Larry Connor is back. This time with a parachute jump world record

It’s true.

Larry Connor is back.

Earlier this year, the founder and managing partner of real estate firm Connor Group in Miami Twp., local philanthropist, sports adventurer, and ardent basketball supporter Dayton Flyers piloted the first all-private mission (called Axiom 1) to Station international space.

Last year he completed three dives to the deepest depths of the planet’s oceans – descending to 35,856 feet in the Marianna Trench in the western Pacific Ocean.

For decades he piloted cars, all-terrain vehicles, airplanes, climbed some of the highest mountains in the world and rafted around the globe.

This time, he and the four USAF Pararescue jumpers he joined attempted to set two world records with their HALO (high altitude, low opening) jumps, or, as they are otherwise known, military free falls.

Think of those jaw-dropping scenes of James Bond in “Tomorrow Never Dies” or Tom Cruise in “Mission Impossible Fallout.”

Or there are moments you’ve never seen: clandestine special forces land in Laos during the Vietnam War, in Afghanistan just after 9/11 or in Somalia to free hostages taken by pirates.

Although it wasn’t a silver screen or a salvage business, Connor’s HALO jump ended the same way as the others.

At low altitude—his own at around 3,500 feet—his parachute finally opened.

And he didn’t do it just once. Counting training and preliminary efforts, he estimated he had made 21 jumps.

He set one, which will soon be an officially verified world record. At 72 – although still 36 – he became the oldest person to perform a HALO jump.

The other world record eluded the group although they landed the jump they wanted.

They were trying to break the highest altitude training record. Connor and two others jumped out of the plane in unison, each holding the other’s arms. Then two more skydivers jumped behind them, continued their freefall formation, and managed to link arms for a brief five-person setup.

They had an official judge certified by the Guinness Book of World Records on hand, but it was later discovered that another group had performed the 33,000ft formation jump seven years earlier, although they did not. have not registered with Guinness.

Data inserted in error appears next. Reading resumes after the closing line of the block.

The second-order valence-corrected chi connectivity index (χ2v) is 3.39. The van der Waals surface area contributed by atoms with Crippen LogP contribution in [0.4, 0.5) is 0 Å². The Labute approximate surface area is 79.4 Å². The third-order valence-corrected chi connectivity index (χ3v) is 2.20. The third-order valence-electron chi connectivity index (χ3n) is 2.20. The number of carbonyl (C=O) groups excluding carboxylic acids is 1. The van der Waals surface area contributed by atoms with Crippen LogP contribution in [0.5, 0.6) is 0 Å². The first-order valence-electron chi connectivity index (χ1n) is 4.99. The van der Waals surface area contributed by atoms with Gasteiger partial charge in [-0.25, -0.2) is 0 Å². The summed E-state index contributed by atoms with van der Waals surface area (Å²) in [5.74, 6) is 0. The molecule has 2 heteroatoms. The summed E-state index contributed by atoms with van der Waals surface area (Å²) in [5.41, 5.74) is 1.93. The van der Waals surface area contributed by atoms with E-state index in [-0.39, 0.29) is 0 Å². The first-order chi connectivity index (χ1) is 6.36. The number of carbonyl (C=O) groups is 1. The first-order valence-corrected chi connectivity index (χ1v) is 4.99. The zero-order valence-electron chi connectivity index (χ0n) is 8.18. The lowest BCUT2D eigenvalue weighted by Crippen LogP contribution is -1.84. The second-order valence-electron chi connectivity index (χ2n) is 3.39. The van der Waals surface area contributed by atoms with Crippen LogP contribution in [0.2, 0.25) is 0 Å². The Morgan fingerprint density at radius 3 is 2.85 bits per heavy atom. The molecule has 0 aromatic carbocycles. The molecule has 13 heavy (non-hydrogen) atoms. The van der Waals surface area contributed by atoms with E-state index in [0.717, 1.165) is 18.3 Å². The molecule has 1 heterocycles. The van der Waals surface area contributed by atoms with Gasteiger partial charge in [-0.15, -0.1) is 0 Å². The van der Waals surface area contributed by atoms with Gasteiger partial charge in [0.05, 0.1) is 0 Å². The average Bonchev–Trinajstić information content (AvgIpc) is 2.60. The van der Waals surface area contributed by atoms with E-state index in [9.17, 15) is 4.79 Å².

“So we’re going to come back in May and do it again – this time from 34,000 feet – and get the record,” Connor said. “We will not be deterred.”

Find new challenges

HALO jumps were first developed in the 1960s for military use as a means of transporting personnel, equipment and supplies. To minimize risk, transport aircraft are flown at high altitude above surface-to-air missile engagement levels in enemy skies.

There are special challenges for jumpers. At high altitudes, the partial pressure of oxygen in the Earth’s atmosphere is low, which can lead to hypoxia, a lack of oxygen reaching body tissues.

At altitudes like the 34,000 feet that Connor predicted for May, temperatures can be minus 50 degrees and jumpers can suffer frostbite if not properly protected.

Although he made a few attempts at skydiving nearly 30 years ago, Connor knew little about Special Forces Pararescue operators who do HALO jumps until he trained for the Ax-I mission. in the space.

“God forbid, something went wrong and we had to deorbit and we ended up with what NASA called an unsupported landing,” Connor said. “We could end up off the coast of Africa, and those guys would have been the ones who came for us.

“As part of our training, they put us in a fake capsule and stuck us 10 miles off the coast of Florida in the middle of the ocean. These guys came in a C-130, bailed out the rear with all their gear, hit the ocean and came our way.